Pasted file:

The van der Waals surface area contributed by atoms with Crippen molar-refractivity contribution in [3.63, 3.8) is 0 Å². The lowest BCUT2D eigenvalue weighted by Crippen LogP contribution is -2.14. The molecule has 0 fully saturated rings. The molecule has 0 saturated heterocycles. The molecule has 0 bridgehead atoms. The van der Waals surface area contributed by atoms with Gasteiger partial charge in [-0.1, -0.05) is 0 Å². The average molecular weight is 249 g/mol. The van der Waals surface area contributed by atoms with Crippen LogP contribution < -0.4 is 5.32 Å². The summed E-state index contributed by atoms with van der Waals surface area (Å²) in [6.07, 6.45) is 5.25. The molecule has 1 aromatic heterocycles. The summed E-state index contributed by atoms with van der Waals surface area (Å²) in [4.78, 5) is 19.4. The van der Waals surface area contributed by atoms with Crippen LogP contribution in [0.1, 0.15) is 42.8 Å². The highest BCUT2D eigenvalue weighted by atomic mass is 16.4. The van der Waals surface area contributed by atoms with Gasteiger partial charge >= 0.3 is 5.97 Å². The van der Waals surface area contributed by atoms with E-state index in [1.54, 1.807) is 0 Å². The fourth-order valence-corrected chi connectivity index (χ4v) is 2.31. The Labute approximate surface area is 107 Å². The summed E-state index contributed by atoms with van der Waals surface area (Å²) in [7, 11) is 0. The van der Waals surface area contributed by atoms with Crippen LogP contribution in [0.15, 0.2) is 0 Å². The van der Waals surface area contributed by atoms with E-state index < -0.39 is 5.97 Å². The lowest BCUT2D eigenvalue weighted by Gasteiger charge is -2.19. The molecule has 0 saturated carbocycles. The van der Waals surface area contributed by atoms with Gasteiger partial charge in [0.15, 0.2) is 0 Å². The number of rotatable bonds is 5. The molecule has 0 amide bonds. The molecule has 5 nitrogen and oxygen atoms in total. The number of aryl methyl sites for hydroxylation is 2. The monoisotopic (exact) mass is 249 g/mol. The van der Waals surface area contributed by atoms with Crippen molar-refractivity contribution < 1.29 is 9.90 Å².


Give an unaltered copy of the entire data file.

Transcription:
The van der Waals surface area contributed by atoms with Crippen molar-refractivity contribution in [3.63, 3.8) is 0 Å². The lowest BCUT2D eigenvalue weighted by Crippen LogP contribution is -2.14. The molecule has 0 fully saturated rings. The molecule has 0 saturated heterocycles. The molecule has 0 bridgehead atoms. The van der Waals surface area contributed by atoms with Gasteiger partial charge in [-0.1, -0.05) is 0 Å². The average molecular weight is 249 g/mol. The van der Waals surface area contributed by atoms with Crippen LogP contribution < -0.4 is 5.32 Å². The summed E-state index contributed by atoms with van der Waals surface area (Å²) in [6.07, 6.45) is 5.25. The molecule has 1 aromatic heterocycles. The summed E-state index contributed by atoms with van der Waals surface area (Å²) in [4.78, 5) is 19.4. The van der Waals surface area contributed by atoms with Crippen LogP contribution in [0.1, 0.15) is 42.8 Å². The highest BCUT2D eigenvalue weighted by atomic mass is 16.4. The van der Waals surface area contributed by atoms with Gasteiger partial charge >= 0.3 is 5.97 Å². The van der Waals surface area contributed by atoms with E-state index in [1.54, 1.807) is 0 Å². The fourth-order valence-corrected chi connectivity index (χ4v) is 2.31. The Labute approximate surface area is 107 Å². The summed E-state index contributed by atoms with van der Waals surface area (Å²) in [7, 11) is 0. The van der Waals surface area contributed by atoms with Crippen LogP contribution in [0.15, 0.2) is 0 Å². The van der Waals surface area contributed by atoms with E-state index < -0.39 is 5.97 Å². The lowest BCUT2D eigenvalue weighted by Gasteiger charge is -2.19. The molecule has 0 saturated carbocycles. The van der Waals surface area contributed by atoms with Gasteiger partial charge in [0.15, 0.2) is 0 Å². The number of rotatable bonds is 5. The molecule has 0 amide bonds. The molecule has 5 nitrogen and oxygen atoms in total. The number of aryl methyl sites for hydroxylation is 2. The monoisotopic (exact) mass is 249 g/mol. The van der Waals surface area contributed by atoms with Crippen molar-refractivity contribution < 1.29 is 9.90 Å².